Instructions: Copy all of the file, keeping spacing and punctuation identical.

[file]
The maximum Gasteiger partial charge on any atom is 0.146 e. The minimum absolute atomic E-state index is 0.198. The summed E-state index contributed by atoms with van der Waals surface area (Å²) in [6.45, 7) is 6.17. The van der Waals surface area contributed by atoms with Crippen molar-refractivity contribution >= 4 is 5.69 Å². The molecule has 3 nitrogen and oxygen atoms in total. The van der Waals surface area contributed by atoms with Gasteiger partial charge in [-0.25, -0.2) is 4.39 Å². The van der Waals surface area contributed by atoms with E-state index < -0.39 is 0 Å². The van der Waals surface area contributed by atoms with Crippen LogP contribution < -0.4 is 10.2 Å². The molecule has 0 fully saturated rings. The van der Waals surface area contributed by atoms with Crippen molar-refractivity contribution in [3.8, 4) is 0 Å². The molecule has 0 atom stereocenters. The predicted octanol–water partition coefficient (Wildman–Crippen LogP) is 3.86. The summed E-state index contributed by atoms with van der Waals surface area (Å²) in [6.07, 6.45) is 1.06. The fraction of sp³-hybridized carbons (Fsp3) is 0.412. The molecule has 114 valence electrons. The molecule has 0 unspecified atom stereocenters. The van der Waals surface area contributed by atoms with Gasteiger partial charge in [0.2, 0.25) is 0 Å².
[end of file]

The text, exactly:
The maximum Gasteiger partial charge on any atom is 0.146 e. The minimum absolute atomic E-state index is 0.198. The summed E-state index contributed by atoms with van der Waals surface area (Å²) in [6.45, 7) is 6.17. The van der Waals surface area contributed by atoms with Crippen molar-refractivity contribution >= 4 is 5.69 Å². The molecule has 3 nitrogen and oxygen atoms in total. The van der Waals surface area contributed by atoms with Gasteiger partial charge in [-0.25, -0.2) is 4.39 Å². The van der Waals surface area contributed by atoms with E-state index < -0.39 is 0 Å². The van der Waals surface area contributed by atoms with Crippen LogP contribution < -0.4 is 10.2 Å². The molecule has 0 fully saturated rings. The van der Waals surface area contributed by atoms with Crippen molar-refractivity contribution in [3.8, 4) is 0 Å². The molecule has 0 atom stereocenters. The predicted octanol–water partition coefficient (Wildman–Crippen LogP) is 3.86. The summed E-state index contributed by atoms with van der Waals surface area (Å²) in [6.07, 6.45) is 1.06. The fraction of sp³-hybridized carbons (Fsp3) is 0.412. The molecule has 114 valence electrons. The molecule has 0 unspecified atom stereocenters. The van der Waals surface area contributed by atoms with Gasteiger partial charge in [0.2, 0.25) is 0 Å².